Black Paper

White Filter Paper

Choice Chamber

10 Pill Bugs

Soft Brush

Scissors

Stopwatch

To determine the preference of pill bugs between light and dark habitats and conditions, a choice chamber with two connecting petri dishes was lined with two different types of paper. One piece of normal filter paper and one piece of black paper were both cut to fit the chambers. Next, the bottom of the inside of one dish, chamber 1, was covered with the unaltered, white filter paper and the other dish, chamber 2, was lined with the black paper. Then, using a soft brush, ten pill bugs were obtained from the pill bug stock culture, five of which were placed in the black-paper lined chamber and the remaining five were placed in the white paper lined chamber. The choice chamber was then closed. The initial pill bug count, 5 in each chamber was then recorded in the table. For a period of ten minutes, using a stopwatch to track time, the count of the pill bugs on each side of the choice chamber was recorded every thirty seconds. In addition, notes about the interactions of the pill bugs were taken throughout the ten minute period. The count continued to be taken, regardless of the lack of movement from the pill bugs or the concentration of all ten in one chamber. After the ten minutes had elapsed, the pill bugs were returned to the stock culture.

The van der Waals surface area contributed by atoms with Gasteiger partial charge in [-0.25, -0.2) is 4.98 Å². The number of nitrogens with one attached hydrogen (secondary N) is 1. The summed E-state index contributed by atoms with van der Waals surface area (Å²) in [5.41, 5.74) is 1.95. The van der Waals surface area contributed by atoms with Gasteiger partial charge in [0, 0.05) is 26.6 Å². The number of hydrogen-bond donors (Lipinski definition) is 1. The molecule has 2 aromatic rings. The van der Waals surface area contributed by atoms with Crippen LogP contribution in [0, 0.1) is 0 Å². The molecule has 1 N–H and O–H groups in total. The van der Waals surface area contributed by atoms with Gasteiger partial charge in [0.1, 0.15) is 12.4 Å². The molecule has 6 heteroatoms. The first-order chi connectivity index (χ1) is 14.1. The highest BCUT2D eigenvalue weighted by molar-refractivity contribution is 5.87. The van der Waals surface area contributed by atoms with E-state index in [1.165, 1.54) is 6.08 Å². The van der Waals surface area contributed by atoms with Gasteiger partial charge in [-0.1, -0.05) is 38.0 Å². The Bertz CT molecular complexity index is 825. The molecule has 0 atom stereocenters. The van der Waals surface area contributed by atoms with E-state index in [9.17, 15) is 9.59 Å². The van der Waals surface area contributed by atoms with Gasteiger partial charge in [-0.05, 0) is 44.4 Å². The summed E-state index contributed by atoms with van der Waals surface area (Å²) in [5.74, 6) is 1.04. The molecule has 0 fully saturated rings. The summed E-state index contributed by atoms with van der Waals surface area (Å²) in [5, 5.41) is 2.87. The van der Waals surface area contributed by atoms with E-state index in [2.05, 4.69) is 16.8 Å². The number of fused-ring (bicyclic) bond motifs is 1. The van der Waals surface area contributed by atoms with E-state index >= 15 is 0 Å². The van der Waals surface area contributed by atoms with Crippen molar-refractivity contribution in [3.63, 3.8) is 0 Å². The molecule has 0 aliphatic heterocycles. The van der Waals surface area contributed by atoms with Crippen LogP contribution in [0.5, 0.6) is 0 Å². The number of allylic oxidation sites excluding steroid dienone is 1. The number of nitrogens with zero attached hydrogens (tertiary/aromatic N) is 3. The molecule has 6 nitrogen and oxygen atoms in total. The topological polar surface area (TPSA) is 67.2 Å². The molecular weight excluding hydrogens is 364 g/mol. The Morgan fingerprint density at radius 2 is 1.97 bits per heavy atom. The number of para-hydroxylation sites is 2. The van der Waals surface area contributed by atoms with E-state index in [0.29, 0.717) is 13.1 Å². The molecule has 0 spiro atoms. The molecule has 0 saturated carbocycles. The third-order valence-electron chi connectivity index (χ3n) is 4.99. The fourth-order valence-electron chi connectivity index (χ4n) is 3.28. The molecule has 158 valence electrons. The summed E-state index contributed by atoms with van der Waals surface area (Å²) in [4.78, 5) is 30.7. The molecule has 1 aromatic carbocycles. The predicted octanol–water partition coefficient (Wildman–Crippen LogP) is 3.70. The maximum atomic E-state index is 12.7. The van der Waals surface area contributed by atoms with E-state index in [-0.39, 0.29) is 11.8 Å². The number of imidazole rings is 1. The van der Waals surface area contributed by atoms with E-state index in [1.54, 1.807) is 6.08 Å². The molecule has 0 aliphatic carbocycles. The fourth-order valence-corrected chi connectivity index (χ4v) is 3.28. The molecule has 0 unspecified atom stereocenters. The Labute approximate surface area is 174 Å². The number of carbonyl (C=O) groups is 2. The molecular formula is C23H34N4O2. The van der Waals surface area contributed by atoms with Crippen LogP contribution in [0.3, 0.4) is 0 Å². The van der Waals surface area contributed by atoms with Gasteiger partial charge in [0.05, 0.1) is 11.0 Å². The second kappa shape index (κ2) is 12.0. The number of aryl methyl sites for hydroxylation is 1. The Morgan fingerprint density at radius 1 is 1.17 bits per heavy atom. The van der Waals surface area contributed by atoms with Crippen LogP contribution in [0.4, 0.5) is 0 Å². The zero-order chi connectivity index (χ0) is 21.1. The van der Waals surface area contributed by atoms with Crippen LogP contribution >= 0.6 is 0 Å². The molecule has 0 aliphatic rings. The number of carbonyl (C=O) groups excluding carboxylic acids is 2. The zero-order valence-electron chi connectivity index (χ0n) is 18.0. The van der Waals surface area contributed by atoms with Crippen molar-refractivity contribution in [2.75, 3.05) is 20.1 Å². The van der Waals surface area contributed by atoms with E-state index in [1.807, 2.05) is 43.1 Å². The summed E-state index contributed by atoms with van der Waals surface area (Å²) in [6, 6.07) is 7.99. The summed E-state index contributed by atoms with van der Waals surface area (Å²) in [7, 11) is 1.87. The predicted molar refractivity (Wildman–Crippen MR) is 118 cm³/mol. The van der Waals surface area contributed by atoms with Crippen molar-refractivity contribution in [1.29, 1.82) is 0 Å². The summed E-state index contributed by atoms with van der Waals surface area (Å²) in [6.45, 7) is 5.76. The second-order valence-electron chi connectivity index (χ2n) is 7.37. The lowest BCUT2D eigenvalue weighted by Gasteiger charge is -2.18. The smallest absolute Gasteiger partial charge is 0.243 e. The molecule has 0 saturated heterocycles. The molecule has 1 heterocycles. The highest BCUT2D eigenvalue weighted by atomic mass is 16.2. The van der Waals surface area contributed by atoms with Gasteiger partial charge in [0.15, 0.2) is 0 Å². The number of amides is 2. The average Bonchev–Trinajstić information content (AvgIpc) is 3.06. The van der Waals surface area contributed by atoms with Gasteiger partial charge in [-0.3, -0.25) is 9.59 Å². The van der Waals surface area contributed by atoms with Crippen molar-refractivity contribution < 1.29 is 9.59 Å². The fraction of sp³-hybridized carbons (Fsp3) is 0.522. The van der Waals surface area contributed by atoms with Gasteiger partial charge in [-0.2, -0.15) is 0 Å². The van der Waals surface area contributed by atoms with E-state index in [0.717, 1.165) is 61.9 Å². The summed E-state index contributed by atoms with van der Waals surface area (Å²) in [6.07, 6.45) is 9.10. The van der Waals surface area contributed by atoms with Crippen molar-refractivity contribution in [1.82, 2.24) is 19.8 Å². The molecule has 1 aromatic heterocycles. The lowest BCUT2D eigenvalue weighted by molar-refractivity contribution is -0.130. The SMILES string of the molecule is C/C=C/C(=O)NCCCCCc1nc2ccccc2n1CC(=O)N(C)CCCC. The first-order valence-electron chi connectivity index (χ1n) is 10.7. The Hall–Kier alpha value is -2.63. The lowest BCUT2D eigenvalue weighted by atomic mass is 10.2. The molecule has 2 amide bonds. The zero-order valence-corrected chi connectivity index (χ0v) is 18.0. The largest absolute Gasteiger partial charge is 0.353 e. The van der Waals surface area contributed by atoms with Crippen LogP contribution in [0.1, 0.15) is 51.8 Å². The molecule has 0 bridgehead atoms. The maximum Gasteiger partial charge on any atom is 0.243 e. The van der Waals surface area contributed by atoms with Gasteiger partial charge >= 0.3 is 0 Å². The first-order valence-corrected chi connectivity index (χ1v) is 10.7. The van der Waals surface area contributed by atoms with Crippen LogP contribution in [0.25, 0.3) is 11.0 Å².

White Filter Paper (2 pieces)

0.1 M HCl (Hydrochloric Acid)

0.1 M KOH (Potassium Hydroxide)

Pipettes (1 or 2)

Filter Paper (3 Pieces)

3 – Choice Chamber

10 Pill Bugs

Scissors